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  • Publish Date: Posted about 4 years ago
  • Author: Shane Lees

​Following on from my last article on the importance of an ELN, we’re now going to be looking at the value of a LIMS. Whilst, on the face of it, a LIMS and an ELN share a lot of similar functionality, a LIMS is a much more comprehensive laboratory management system focused around binding all elements of the lab and beyond into one, easy to access, record and function system. Similar to an ELN, there is often a strong misunderstanding of a LIMS, that it is little more than an application that aggregates data and information; an expensive and unnecessary alternative to a paper lab. Those who made the conversion to a paperless system though understand that a comprehensive, functional LIMS is a game-changer for the lab.

Not Simply a Repository

Perhaps the most important misunderstanding about a LIMS is that it is little more than an information repository, an expensive application that could be handled much more simply by a combined IT and paper lab approach.

A LIMS however is so much more than that. A LIMS operates as a single platform for the management and operation of all lab activities through an easily accessible and usable array of modules and applications. Data is stored within a LIMS, often as part of a combined LIMS/ELN approach, but a LIMS is a tool that can augment or outright replace existing laboratory management practices, facilitating and automating them through a single protocol. Once a LIMS is implemented and used correctly, the operation and management of the lab will fall within it’s highly defined structural parameters and provide a shared, single point of access and entry, doing away with an unnecessary convoluted management, reporting and process structure that would be required for a paper lab.

Integration with laboratory instruments, one of the biggest advantages of a robust LIMS, provides a significant reduction in input time, by cutting out the middleman and ensuring accurate translation of information.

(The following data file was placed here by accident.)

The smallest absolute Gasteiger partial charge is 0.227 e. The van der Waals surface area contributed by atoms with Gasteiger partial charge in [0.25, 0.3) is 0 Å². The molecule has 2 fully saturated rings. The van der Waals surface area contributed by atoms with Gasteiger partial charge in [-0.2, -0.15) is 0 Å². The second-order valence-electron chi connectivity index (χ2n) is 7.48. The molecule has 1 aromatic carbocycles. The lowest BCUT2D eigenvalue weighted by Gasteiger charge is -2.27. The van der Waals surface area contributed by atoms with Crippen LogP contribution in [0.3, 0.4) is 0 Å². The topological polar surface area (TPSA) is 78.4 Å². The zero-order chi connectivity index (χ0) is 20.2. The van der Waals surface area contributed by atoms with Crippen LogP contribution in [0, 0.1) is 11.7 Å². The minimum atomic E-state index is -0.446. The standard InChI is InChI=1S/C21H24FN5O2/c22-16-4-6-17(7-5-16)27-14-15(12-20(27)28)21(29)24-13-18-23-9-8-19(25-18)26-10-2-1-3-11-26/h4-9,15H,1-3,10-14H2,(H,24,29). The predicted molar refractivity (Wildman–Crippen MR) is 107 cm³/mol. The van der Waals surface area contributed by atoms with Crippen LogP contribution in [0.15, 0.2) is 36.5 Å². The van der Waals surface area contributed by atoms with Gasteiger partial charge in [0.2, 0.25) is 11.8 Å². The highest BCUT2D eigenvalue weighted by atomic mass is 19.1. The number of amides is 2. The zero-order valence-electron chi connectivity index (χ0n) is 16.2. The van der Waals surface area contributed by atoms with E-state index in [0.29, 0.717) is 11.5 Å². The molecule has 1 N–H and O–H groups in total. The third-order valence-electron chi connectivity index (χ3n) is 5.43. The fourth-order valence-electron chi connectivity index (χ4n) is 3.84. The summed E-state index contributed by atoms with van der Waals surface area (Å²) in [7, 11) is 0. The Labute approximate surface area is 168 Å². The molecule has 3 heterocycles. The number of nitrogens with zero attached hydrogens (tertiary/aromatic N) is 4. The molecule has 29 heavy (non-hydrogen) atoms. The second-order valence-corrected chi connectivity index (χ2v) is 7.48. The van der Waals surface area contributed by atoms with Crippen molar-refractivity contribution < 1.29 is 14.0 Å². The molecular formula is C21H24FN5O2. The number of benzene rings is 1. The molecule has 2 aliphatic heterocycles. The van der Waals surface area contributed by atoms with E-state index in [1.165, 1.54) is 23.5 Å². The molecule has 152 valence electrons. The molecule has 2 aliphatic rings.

Whilst there is no ‘best LIMS’ there is certainly going to be a best LIMS for your lab. Part of the implementation process is gathering the necessary business requirements to determine which is the best LIMS for your lab and during that process I’m sure everyone who’s looked to make the change has been baffled by the amount of LIMS there are now.

The real benefit of this is that there is both figuratively and literally the perfect LIMS for every lab. With the sheer variety of off-the-shelf and SaaS LIMS there are, if you’re looking for a generic system it’s highly likely that you’ll be able to find something that covers your needs. For those more niche labs though there are a wide range of providers who will go as far as building completely bespoke systems, to taking their signature product and heavily customizing it to be suitable to the lab. This is the real benefit of these systems is that they aren’t rigid or fixed, but rather the industry providers and specialists know the needs and requirements of their customers. The highly adaptable nature of the industry means that the issue of not being able to find a product that matches the exact requirements of the lab is nigh on impossible.


A major section of my previous article on ELN’s (that’s the last plug, I promise) is around how ELN’s are able to support compliance. With LIMS the situation is much the same. With a good range of products and with industry know-how amongst these specialists being so high, LIMS these days aren’t just compliant with regulatory standards but actually support the lab in improving compliance. With the process and protocols in place with a LIMS, provided they are effectively followed of course, most LIMS are capable of guaranteeing regulatory compliance as their structure and internal limitations in managing the lab force the laboratory processes to be managed and operated within regulatory guidelines. The exact nature of this will of course vary laboratory by laboratory and industry by industry, but the use of a LIMS effectively automates this process and makes it second nature within the lab, rather than a constantly ongoing requirement. It does this through the effective auditing of data, providing complete traceability of all information, integration with other software and laboratories to merge and streamlines business processes and the setting of established policy and procedure through guaranteed protocols and operating practices. Documentation is required within a LIMS and because of the digitized platform, data won’t be missed when it’s done right. In a testing lab, a LIMS will provide clear searchable records and audit trails for all reports, documentation and tests. This drives process improvement and compliance all at once.


Frankly the amount of benefits of a LIMS significantly outweigh the costs as I haven’t even gone into half of the benefits such as external system integration, instrument integration, statistical quality control, remote access, workflow management, sample scheduling and tracking and inventory and stability management.

A LIMS is costly and it’s understandable why some companies are hesitant to put in place systems when they feel their current paper labs are operating fine. But there is a reason people don’t go back from a LIMS once they have one; it reforms the lab, streamlines processes and makes the lives of scientists, IT professionals and managers easier. A LIMS will justify its price tag over its lifetime, especially if the implementation process was done effectively and with the right expertise. But of course, how to do that will be in my next article… 

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